Instagram, on the other hand, already had a captive audience of 300 million users daily, who now only had to look at the tops of their screens to view Stories. According to TechCrunch, by October, its Stories feature had already amassed 100 million daily users.

“Snapchat was certainly the social darling of 2016, and brands were smart to leverage the platform at the time,” said Camilla Opperman, research associate at L2. “However, Instagram Stories have proven to have greater reach than Snapchat, and brands are realizing that their resources can be more efficiently allocated towards Instagram.”

Meanwhile, the demographic differences between the two platforms remained telling. Today, Instagram users skew significantly older: 51 percent of its user base is above age 35, compared to just 14 percent of Snapchat users. These older users, in many cases, have more disposable income than their younger Snapchat-using peers, making Instagram particularly appealing to fashion brands.

“Instagram has a number of things working to its favor: It’s got a larger follower base and an older audience that’s more likely to be spending,” said Sucharita Mulpuru, an e-commerce advisor and the former chief retail strategist at Shoptalk.

The resource crunch

For fashion brands, many of which have nimble, short-staffed digital teams, the ability to have the capabilities of Snapchat and Instagram in one place has been particularly advantageous, according to Kyle Wong, CEO of Pixlee.

“Content generation is hard. These brands have a limited bandwidth to manage these social platforms,” he said. “Most fashion brands out there probably have one person max running social media accounts. They are spread thin between keeping multiple channels updated, rather than engaging the community on those channels.”

It’s also more laborious to create a follower base on Snapchat, which requires users to know a retailer’s exact username in order to follow them. With Instagram Stories, brands already have a built-in following that doesn’t require additional promotion.

“Instagram is definitely more brand-friendly than Snapchat,” Opperman said. “Most fashion brands already have Instagram accounts, so it’s much easier to move to Instagram Stories than learn the entirely new Snapchat platform. Instagram also has a leg up in discoverability, as Snapchat lacks a robust search function, making it difficult for consumers to find brand Snapchat accounts.”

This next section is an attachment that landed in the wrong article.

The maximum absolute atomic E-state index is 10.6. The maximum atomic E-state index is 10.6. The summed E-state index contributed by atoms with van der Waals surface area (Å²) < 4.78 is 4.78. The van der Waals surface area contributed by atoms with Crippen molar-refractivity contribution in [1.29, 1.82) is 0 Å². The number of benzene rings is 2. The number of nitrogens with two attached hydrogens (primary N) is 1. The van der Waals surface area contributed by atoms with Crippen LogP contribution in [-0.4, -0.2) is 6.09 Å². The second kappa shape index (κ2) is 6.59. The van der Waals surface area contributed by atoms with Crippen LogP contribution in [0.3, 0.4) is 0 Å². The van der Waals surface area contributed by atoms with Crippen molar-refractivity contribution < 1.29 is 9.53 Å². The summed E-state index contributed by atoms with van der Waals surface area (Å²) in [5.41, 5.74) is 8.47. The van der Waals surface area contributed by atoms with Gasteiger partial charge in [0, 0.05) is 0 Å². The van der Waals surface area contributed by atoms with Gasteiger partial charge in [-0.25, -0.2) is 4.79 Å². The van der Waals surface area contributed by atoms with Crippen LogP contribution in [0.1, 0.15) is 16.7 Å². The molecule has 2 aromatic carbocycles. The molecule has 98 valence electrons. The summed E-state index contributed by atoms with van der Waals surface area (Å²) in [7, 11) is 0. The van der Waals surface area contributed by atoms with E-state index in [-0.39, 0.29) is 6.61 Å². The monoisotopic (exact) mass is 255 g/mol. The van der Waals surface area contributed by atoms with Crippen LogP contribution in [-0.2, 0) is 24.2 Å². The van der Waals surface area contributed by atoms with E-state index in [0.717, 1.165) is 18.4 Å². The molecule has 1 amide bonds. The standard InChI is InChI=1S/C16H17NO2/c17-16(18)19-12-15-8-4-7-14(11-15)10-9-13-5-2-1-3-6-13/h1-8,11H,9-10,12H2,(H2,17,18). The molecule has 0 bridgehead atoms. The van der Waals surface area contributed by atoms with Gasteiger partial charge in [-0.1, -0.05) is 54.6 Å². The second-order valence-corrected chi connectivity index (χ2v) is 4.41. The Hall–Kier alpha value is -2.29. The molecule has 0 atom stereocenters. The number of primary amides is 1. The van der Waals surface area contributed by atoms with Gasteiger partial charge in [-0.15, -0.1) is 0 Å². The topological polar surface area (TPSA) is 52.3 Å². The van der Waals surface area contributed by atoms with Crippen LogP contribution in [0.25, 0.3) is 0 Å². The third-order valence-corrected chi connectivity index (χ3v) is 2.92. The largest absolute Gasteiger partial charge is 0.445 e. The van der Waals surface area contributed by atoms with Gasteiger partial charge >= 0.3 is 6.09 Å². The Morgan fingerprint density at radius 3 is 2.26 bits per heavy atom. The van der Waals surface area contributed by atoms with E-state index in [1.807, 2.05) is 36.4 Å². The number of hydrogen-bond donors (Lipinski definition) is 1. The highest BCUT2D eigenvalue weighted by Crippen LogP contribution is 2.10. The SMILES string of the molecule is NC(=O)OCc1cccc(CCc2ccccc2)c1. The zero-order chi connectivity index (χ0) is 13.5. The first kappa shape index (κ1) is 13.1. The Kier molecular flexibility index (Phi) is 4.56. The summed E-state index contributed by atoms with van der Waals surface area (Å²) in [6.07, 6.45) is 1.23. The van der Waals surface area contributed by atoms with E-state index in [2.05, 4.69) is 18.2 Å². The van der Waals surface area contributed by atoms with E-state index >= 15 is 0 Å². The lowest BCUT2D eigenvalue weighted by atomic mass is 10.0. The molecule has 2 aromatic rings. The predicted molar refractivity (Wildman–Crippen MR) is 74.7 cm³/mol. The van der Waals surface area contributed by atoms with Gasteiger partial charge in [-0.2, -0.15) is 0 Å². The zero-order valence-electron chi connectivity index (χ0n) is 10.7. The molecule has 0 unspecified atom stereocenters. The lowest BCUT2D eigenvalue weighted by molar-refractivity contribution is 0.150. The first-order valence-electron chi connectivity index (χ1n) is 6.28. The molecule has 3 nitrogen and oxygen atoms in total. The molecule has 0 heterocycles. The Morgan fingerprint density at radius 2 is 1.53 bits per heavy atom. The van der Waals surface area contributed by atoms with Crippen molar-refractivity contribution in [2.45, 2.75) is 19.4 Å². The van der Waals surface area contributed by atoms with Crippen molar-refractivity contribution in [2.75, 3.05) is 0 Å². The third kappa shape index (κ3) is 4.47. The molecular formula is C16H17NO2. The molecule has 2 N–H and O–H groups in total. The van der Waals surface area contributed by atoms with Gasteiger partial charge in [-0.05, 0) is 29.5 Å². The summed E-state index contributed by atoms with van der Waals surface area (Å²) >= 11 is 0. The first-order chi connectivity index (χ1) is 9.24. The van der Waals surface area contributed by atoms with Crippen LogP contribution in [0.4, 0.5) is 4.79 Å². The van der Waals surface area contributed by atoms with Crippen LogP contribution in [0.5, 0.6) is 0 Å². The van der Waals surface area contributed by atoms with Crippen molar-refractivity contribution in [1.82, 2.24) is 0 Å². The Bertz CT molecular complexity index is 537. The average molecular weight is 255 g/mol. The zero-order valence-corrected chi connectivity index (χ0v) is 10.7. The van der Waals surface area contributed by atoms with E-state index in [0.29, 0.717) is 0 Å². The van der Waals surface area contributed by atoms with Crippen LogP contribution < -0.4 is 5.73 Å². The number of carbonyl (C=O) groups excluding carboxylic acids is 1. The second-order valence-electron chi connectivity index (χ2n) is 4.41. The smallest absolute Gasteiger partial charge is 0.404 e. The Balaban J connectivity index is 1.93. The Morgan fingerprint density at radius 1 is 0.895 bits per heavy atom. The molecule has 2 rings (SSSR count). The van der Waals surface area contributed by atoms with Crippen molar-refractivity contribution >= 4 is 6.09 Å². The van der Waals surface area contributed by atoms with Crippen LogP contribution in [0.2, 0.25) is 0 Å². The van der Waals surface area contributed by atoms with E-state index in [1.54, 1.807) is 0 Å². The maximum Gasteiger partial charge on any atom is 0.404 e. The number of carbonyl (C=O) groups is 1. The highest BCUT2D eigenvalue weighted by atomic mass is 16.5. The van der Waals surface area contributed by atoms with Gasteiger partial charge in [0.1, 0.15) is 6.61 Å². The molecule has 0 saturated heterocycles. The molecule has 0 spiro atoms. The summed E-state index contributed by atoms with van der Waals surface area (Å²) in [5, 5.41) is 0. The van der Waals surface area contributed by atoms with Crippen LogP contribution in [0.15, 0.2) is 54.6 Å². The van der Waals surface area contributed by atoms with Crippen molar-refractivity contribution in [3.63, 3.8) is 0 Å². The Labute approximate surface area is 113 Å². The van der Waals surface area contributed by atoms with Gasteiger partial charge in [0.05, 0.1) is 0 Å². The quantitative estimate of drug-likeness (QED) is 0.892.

The evolution of Instagram Stories — which now includes the ability to include Boomerang videos, tag users with direct links to outside profiles and add links to stories for verified accounts — is leading some retailers, like Fossil, to stop using Snapchat altogether.

“With Instagram Stories, we stopped using Snapchat,” Rosi Sanchez, social media strategist, said at SXSW. “The following is already there — we’re seeing 3,000 views on Snapchat, versus 70,000 or 90,000 on Instagram Stories.”

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See it, want it, buy it model challenging fashion set

‘See it, want it, buy it’ model challenging fashion set in the UAE

The buzz phrase on the ground at Fashion Forward this season was that of ‘see now, buy now’.

To debate the finer points of the trend, which allows customers to purchase collections straight after they debut on the runway, FFWD staged a panel discussion during its three-day stint at Dubai Design District, which ended on Saturday.

Sharing their thoughts with a packed room of press, buyers and members of the public was Etienne Cochet, general manager at WSN Development, Bong Guerrero, chief executive of Fashion Forward, Firas Alwahabi of Faux Consultancy, and Rania Masri, general manager of Level Shoes for Chalhoub Group.

While consumer demand for immediate access to collections is sending shock waves through the global industry, worth more than US$3trillion (Dh11tn), there’s no consensus among professionals about how best to proceed.

Designers are voicing concerns about the industry’s readiness and whether the supply-chain management is in place to accelerate the distribution of collections from catwalks to shop floors. Meanwhile, high-street retailers are coming under fire for churning out copycat lines, or ‘fast fashion’, before the high-profile designers have a chance to sell their wares.

"If you only have fast fashion then some of the dream is lost," says Cochet. "People like to dream about upcoming collections and can wait for up to six months for them in the stores. Fast fashion takes all that away."

This year, Tom Ford turned his back on the instant fashion trend, having experimented with the idea for one collection last September. While sales spiked in the weeks following his runway show, they didn’t equate to profits traditionally generated on the back of a six-month marketing and press campaign.

The formula, on the other hand, has proved successful for others, including Burberry – pioneers of the immediacy trend – Paul Smith and Tommy Hilfiger.

"As a small brand, you don’t have the luxury of producing things you will sell a year later, you need your cash straight away.